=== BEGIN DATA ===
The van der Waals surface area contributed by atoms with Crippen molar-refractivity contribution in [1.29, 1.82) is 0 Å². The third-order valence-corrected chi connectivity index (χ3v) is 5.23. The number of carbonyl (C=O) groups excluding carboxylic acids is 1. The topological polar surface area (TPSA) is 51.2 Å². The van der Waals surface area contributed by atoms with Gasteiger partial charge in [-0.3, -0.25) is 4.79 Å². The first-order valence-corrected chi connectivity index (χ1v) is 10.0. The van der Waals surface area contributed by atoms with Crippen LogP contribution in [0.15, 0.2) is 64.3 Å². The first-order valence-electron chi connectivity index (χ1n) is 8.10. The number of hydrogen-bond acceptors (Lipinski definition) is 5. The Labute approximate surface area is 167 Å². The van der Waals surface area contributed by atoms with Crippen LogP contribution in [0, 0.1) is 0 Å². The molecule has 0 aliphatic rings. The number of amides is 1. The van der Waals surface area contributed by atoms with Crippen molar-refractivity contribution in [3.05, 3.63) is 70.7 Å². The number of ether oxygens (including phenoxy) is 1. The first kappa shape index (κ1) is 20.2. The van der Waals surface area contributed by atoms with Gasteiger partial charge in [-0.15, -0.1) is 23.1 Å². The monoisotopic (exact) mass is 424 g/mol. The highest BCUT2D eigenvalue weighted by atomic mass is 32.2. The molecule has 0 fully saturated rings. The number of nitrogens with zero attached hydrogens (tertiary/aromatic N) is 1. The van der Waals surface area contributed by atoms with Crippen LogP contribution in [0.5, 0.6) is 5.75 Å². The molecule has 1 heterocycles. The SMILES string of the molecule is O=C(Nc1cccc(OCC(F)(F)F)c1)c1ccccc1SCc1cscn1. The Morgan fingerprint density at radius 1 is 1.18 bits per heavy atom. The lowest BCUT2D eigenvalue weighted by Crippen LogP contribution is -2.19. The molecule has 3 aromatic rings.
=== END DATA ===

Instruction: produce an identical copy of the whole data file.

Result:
The van der Waals surface area contributed by atoms with Crippen molar-refractivity contribution in [1.29, 1.82) is 0 Å². The third-order valence-corrected chi connectivity index (χ3v) is 5.23. The number of carbonyl (C=O) groups excluding carboxylic acids is 1. The topological polar surface area (TPSA) is 51.2 Å². The van der Waals surface area contributed by atoms with Gasteiger partial charge in [-0.3, -0.25) is 4.79 Å². The first-order valence-corrected chi connectivity index (χ1v) is 10.0. The van der Waals surface area contributed by atoms with Crippen LogP contribution in [0.15, 0.2) is 64.3 Å². The first-order valence-electron chi connectivity index (χ1n) is 8.10. The number of hydrogen-bond acceptors (Lipinski definition) is 5. The Labute approximate surface area is 167 Å². The van der Waals surface area contributed by atoms with Crippen LogP contribution in [0, 0.1) is 0 Å². The molecule has 0 aliphatic rings. The number of amides is 1. The van der Waals surface area contributed by atoms with Crippen molar-refractivity contribution in [3.05, 3.63) is 70.7 Å². The number of ether oxygens (including phenoxy) is 1. The first kappa shape index (κ1) is 20.2. The van der Waals surface area contributed by atoms with Gasteiger partial charge in [-0.15, -0.1) is 23.1 Å². The monoisotopic (exact) mass is 424 g/mol. The highest BCUT2D eigenvalue weighted by atomic mass is 32.2. The molecule has 0 fully saturated rings. The number of nitrogens with zero attached hydrogens (tertiary/aromatic N) is 1. The van der Waals surface area contributed by atoms with Crippen LogP contribution in [0.5, 0.6) is 5.75 Å². The molecule has 1 heterocycles. The SMILES string of the molecule is O=C(Nc1cccc(OCC(F)(F)F)c1)c1ccccc1SCc1cscn1. The Morgan fingerprint density at radius 1 is 1.18 bits per heavy atom. The lowest BCUT2D eigenvalue weighted by Crippen LogP contribution is -2.19. The molecule has 3 aromatic rings.